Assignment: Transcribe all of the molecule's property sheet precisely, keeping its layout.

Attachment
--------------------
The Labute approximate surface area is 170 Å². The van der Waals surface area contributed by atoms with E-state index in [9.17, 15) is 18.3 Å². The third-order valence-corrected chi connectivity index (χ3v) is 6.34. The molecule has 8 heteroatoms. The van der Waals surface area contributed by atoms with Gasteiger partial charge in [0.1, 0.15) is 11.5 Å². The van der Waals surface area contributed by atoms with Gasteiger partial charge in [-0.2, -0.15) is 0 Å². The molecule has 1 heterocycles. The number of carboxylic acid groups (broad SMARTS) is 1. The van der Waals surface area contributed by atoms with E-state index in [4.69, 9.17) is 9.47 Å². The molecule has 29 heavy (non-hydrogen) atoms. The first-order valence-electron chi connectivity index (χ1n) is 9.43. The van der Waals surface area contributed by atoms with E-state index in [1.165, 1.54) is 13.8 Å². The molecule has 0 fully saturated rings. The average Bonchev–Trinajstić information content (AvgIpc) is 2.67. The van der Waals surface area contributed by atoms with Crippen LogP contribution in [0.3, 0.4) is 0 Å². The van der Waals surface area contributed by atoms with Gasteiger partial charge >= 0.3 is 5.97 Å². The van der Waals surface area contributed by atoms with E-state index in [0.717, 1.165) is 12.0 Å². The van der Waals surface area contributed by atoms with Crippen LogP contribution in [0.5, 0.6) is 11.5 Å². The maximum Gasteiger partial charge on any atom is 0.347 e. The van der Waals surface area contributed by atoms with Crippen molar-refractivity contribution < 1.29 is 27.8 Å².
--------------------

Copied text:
The Labute approximate surface area is 170 Å². The van der Waals surface area contributed by atoms with E-state index in [9.17, 15) is 18.3 Å². The third-order valence-corrected chi connectivity index (χ3v) is 6.34. The molecule has 8 heteroatoms. The van der Waals surface area contributed by atoms with Gasteiger partial charge in [0.1, 0.15) is 11.5 Å². The van der Waals surface area contributed by atoms with Gasteiger partial charge in [-0.2, -0.15) is 0 Å². The molecule has 1 heterocycles. The number of carboxylic acid groups (broad SMARTS) is 1. The van der Waals surface area contributed by atoms with E-state index in [4.69, 9.17) is 9.47 Å². The molecule has 29 heavy (non-hydrogen) atoms. The first-order valence-electron chi connectivity index (χ1n) is 9.43. The van der Waals surface area contributed by atoms with E-state index in [1.165, 1.54) is 13.8 Å². The molecule has 0 fully saturated rings. The average Bonchev–Trinajstić information content (AvgIpc) is 2.67. The van der Waals surface area contributed by atoms with Crippen LogP contribution in [0.3, 0.4) is 0 Å². The van der Waals surface area contributed by atoms with Gasteiger partial charge >= 0.3 is 5.97 Å². The van der Waals surface area contributed by atoms with E-state index in [0.717, 1.165) is 12.0 Å². The van der Waals surface area contributed by atoms with Crippen LogP contribution in [0.5, 0.6) is 11.5 Å². The maximum Gasteiger partial charge on any atom is 0.347 e. The van der Waals surface area contributed by atoms with Crippen molar-refractivity contribution < 1.29 is 27.8 Å².